Canadian Forest Service Publications

The effects of drainage on substrate water content at several forested Alberta peatlands. 1996. Rothwell, R.L.; Silins, U.; Hillman, G.R. Canadian Journal of Forest Research 26(1): 53-62.

Year: 1996

Issued by: Northern Forestry Centre

Catalog ID: 18931

Language: English

Availability: Order paper copy (free), PDF (request by e-mail)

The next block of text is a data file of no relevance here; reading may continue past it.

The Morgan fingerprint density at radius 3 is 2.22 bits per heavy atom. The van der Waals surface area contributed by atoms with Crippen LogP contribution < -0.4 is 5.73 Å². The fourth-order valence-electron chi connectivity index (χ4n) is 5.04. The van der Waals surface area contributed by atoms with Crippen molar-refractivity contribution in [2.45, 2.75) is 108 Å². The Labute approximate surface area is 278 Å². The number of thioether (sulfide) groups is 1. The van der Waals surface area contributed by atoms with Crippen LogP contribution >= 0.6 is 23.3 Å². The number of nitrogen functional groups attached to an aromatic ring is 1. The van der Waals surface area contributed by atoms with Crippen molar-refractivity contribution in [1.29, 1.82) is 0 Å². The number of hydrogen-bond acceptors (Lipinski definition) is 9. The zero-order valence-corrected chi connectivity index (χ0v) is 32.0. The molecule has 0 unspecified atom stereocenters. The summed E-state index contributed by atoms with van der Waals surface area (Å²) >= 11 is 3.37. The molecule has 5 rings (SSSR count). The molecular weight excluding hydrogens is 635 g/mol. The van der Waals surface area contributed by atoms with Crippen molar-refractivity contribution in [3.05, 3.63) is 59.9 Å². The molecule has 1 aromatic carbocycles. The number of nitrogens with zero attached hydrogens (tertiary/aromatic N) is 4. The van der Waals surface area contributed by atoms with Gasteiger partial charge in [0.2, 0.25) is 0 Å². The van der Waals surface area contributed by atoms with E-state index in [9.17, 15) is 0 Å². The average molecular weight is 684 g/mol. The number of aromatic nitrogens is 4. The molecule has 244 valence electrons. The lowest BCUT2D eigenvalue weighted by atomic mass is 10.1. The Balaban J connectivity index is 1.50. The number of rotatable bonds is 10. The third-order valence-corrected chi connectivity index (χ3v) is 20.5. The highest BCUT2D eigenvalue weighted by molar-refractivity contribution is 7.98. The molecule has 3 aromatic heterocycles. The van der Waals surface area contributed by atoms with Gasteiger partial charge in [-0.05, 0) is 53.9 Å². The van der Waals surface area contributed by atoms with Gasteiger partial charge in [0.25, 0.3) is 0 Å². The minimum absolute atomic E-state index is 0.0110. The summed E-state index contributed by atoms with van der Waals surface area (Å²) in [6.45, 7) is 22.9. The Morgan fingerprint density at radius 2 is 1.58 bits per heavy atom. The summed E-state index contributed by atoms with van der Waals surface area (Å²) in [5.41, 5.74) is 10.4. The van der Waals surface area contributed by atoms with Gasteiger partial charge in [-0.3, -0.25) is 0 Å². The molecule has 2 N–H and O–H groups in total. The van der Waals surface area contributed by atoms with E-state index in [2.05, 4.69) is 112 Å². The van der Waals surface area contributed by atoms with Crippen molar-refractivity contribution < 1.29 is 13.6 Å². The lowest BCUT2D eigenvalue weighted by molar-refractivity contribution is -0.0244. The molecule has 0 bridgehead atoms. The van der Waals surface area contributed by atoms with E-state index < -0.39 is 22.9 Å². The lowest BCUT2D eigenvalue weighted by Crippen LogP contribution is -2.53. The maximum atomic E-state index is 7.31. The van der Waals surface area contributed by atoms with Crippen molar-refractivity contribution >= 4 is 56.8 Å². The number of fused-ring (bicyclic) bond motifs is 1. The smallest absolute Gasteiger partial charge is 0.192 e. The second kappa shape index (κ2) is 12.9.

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Hydrologic drainage criteria that describe the position of the water table between adjacent ditches are commonly used to assess the initial effectiveness of peatland drainage projects for tree growth improvement. However, these criteria do not reflect the soil conditions that regulate tree growth and performance after drainage. The effect of three drainage ditch spacings (30, 40, and 50 m) on the spatial variability of soil water conditions at three drained boreal Alberta peatlands was studied. Soil water content (0–30 cm depth) was found to be insensitive (p = 0.686) to drainage ditch spacing several years after drainage. Greater variation was observed between different sampling locations (p = 0.024) relative to the position of the ditch edge within similar ditch spacings. Spatial distribution of soil water in the unsaturated zone was found to be inversely related to the degree of water table lowering. Spatial patterns of soil water content were strongly associated with changes to substrate bulk density resulting from post-drainage peatland subsidence.